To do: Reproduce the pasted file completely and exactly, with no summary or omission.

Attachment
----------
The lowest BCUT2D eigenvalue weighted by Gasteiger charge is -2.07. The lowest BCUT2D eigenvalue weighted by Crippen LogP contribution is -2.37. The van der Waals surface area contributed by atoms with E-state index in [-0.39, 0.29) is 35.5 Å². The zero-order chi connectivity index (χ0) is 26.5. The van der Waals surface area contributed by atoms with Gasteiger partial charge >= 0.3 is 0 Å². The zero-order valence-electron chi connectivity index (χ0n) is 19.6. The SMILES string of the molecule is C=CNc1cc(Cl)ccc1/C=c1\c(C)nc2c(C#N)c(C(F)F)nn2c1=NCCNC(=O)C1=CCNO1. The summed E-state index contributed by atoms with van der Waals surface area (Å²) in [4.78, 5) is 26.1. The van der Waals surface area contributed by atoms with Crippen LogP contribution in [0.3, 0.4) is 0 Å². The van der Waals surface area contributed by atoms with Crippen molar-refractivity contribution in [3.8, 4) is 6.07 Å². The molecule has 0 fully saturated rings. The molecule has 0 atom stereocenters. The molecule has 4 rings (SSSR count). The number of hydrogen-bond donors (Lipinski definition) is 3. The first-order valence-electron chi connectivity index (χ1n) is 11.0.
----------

The lowest BCUT2D eigenvalue weighted by Gasteiger charge is -2.07. The lowest BCUT2D eigenvalue weighted by Crippen LogP contribution is -2.37. The van der Waals surface area contributed by atoms with E-state index in [-0.39, 0.29) is 35.5 Å². The zero-order chi connectivity index (χ0) is 26.5. The van der Waals surface area contributed by atoms with Gasteiger partial charge >= 0.3 is 0 Å². The zero-order valence-electron chi connectivity index (χ0n) is 19.6. The SMILES string of the molecule is C=CNc1cc(Cl)ccc1/C=c1\c(C)nc2c(C#N)c(C(F)F)nn2c1=NCCNC(=O)C1=CCNO1. The summed E-state index contributed by atoms with van der Waals surface area (Å²) in [4.78, 5) is 26.1. The van der Waals surface area contributed by atoms with Crippen LogP contribution in [0.3, 0.4) is 0 Å². The van der Waals surface area contributed by atoms with Crippen molar-refractivity contribution in [3.8, 4) is 6.07 Å². The molecule has 0 fully saturated rings. The molecule has 0 atom stereocenters. The molecule has 4 rings (SSSR count). The number of hydrogen-bond donors (Lipinski definition) is 3. The first-order valence-electron chi connectivity index (χ1n) is 11.0.